Republican leaders aren't budging on their Supreme Court plans after a meeting with Obama

Republican leaders aren't budging on their Supreme Court plans after a meeting with Obama

Business Insider

During a Tuesday meeting at the White House with President Obama, GOP Senate leaders remained unbowed in refusing to consider his nominee to the Supreme Court, according to top Democrats present.

"They were adamant. They said no, we are not going to do this at all. We are going to do what has never been done before," Senate Minority Leader Harry Reid (D-NV) told reporters at a stakeout after Tuesday's meeting, according to the White House pool report.

"All we want them to do is fulfill their constitutional duty and do their job. At this phase they have decided not to do that."

Reid sat in the meeting with President Obama and Vice President Joe Biden, along with Senate Majority Leader Mitch McConnell (R-KY) and Senate Judiciary Committee Chair Chuck Grassley (R-IA). Sen. Patrick Leahy (D-VT) — the ranking member of the Judiciary Committee, which typically considers Supreme Court nominations — was also present.

"The president is going to fulfill his constitutional duty. The Senate is supposed to fulfill theirs. Have the hearing. Vote it down. Don't pretend it doesn't happen," Leahy said at the stakeout, according to the White House pool report.

Reid also said that the GOP senators did not bring any names of potential nominees for Obama to consider.

White House spokesperson Josh Earnest confirmed that the President had told Republicans we would consider any names they offered, the Washington Post reported.

"If they want to come back to the Oval Office I am confident we could arrange a meeting,” Earnest said.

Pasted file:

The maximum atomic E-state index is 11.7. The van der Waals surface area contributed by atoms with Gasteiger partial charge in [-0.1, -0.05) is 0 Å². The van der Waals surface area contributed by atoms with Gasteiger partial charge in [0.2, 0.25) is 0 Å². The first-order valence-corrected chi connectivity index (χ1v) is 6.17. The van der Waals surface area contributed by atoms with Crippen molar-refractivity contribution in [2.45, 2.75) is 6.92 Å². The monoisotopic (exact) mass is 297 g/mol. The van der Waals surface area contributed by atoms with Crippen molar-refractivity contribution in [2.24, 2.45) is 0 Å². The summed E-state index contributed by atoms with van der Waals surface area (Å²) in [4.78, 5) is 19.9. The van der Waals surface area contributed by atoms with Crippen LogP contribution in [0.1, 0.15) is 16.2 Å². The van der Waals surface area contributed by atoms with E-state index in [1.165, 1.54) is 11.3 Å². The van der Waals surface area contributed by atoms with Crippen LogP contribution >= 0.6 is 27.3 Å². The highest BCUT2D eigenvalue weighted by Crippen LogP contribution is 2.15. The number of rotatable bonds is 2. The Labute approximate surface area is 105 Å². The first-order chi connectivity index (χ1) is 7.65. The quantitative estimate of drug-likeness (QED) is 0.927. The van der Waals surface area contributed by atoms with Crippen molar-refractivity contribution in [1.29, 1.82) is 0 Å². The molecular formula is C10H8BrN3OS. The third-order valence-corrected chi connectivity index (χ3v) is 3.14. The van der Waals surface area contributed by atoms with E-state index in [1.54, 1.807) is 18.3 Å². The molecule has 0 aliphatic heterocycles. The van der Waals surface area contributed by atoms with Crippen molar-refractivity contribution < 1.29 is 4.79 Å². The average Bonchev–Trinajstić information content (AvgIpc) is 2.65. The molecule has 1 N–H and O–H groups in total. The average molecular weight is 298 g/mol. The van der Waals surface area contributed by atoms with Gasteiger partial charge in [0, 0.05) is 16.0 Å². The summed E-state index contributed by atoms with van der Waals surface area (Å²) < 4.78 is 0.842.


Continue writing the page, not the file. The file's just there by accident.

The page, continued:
U.S. President Barack Obama (3rd R) meets with the bipartisan leaders of the Senate to discuss the Supreme Court vacancy left by the death of Justice Antonin Scalia, at the White House in Washington March 1, 2016. From L-R: Senator Patrick Leahy (D-VT), Senate Democratic Leader Harry Reid (D-NV), Vice President Joe Biden, Obama, Senate Majority Leader Mitch McConnell (R-KY), and Senator Chuck Grassley (R-IA). REUTERS/Yuri Gripas   ReutersThe Republicans in attendance at the meeting did not participate in the stakeout and signaled they would comment later when they were back on Capitol Hill, according to reporters at the White House.

In the morning before the meeting, McConnell said from the Senate floor that "the American people will have a voice in the vacancy on the Supreme Court as they choose the next President who in turn will nominate the next Supreme Court justice."

He also published an op-ed Tuesday morning reiterating his argument for blocking the nomination process until a new president is inaugurated. Grassley, meanwhile, wrote on SCOTUSBlog Tuesday morning that Senate Republicans would "ensure" that the American people had "opportunity during this election year to weigh in" on the next nominee.

Democrats, meanwhile, have shifted their criticism to highlight that Donald Trump is likely to be the GOP 2016 nominee.

"They think they are going to wait and see what President Trump will do I guess as far as the nomination is concerned,” Reid said at the stakeout.

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